Beaver Falls, PA – With two of the top local programs squaring off in the 2006 season opener, it figured to go right down to the wire. Geneva College, a 2005 NAIA play-off team, and Thiel, the 2005 PAC champions, took it down to the final minutes before Thiel came away with a hard fought 7-0 victory.
Thiel got the only points of the night when Steve Minton tumbled into the end zone from 1 yard out with just 57 seconds remaining before halftime. Neither team could generate any more points, but it was Geneva that threatened to tie the game in the final moments.
The Golden Tornadoes went on an 18 play, 76 yard drive in the final minutes that ended at the Thiel four-yard line. Justin Sciarro, who completed 17-34 passes for 200 yards, tried to find Brian Dvorsak in the end zone with just under one minute to play on fourth down, but the pass was batted down and Thiel escaped Reeves Stadium with the victory.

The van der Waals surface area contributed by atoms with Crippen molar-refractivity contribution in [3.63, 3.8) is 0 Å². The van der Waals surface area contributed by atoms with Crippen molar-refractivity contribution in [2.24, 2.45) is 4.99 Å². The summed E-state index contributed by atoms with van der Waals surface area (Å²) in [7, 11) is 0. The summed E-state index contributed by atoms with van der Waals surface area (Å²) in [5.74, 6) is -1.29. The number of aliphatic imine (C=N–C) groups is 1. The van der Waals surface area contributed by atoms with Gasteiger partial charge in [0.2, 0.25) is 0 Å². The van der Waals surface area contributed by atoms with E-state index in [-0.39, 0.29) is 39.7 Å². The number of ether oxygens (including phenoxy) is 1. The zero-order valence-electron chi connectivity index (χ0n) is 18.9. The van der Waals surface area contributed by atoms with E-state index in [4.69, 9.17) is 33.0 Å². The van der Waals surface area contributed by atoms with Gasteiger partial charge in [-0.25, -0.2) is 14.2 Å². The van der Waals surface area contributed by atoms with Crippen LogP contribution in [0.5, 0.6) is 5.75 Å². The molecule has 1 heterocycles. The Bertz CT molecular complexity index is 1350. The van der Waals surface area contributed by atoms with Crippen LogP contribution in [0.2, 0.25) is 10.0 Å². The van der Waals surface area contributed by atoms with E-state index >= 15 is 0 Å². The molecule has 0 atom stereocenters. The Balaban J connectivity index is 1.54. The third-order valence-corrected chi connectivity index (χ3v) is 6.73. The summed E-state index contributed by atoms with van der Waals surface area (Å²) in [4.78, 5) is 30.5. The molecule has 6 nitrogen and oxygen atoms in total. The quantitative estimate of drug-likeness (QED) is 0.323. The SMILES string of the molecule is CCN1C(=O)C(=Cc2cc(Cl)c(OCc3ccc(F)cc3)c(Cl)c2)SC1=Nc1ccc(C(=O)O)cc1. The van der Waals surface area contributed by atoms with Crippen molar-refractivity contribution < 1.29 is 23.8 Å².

Thiel’s Billy Blankenship was solid at the quarterback position for the Tomcats. Completing 18-27 passes for 170 yards and adding 44 yards on the ground, Blankenship made several big plays to continue drives throughout the evening. Minton led Thiel on the ground with 75 yards on 23 carries and the games only score.
For Geneva, Brandon Nathan carried the ball 11 times for 50 yards on the ground. Tim Sawyer caught seven passes for 52 yards and Luke Duriancik hauled in six balls for 81 yards in the loss.
Defense dominated the game for the majority of the night. For Geneva, Brian Hall had 12 tackles in his return from a season ending ankle injury in 2005. Greg Eberhart added eight tackles and Bradley Roman chipped in with six tackles and an interception. Derek McElhaney also provided an interception on Thiel’s first possession of the game.
Antonio Quarterman led the Tomcats defense with 6.5 tackles, while Steve Boyle came up with Thiel’s only interception of the night.
Geneva will be right back at Reeves Stadium next Saturday afternoon when it hosts Olivet Nazarene at 1:30 pm.
Geneva graduates have an 80% acceptance rate when applying for entrance to medical school–well above the national average.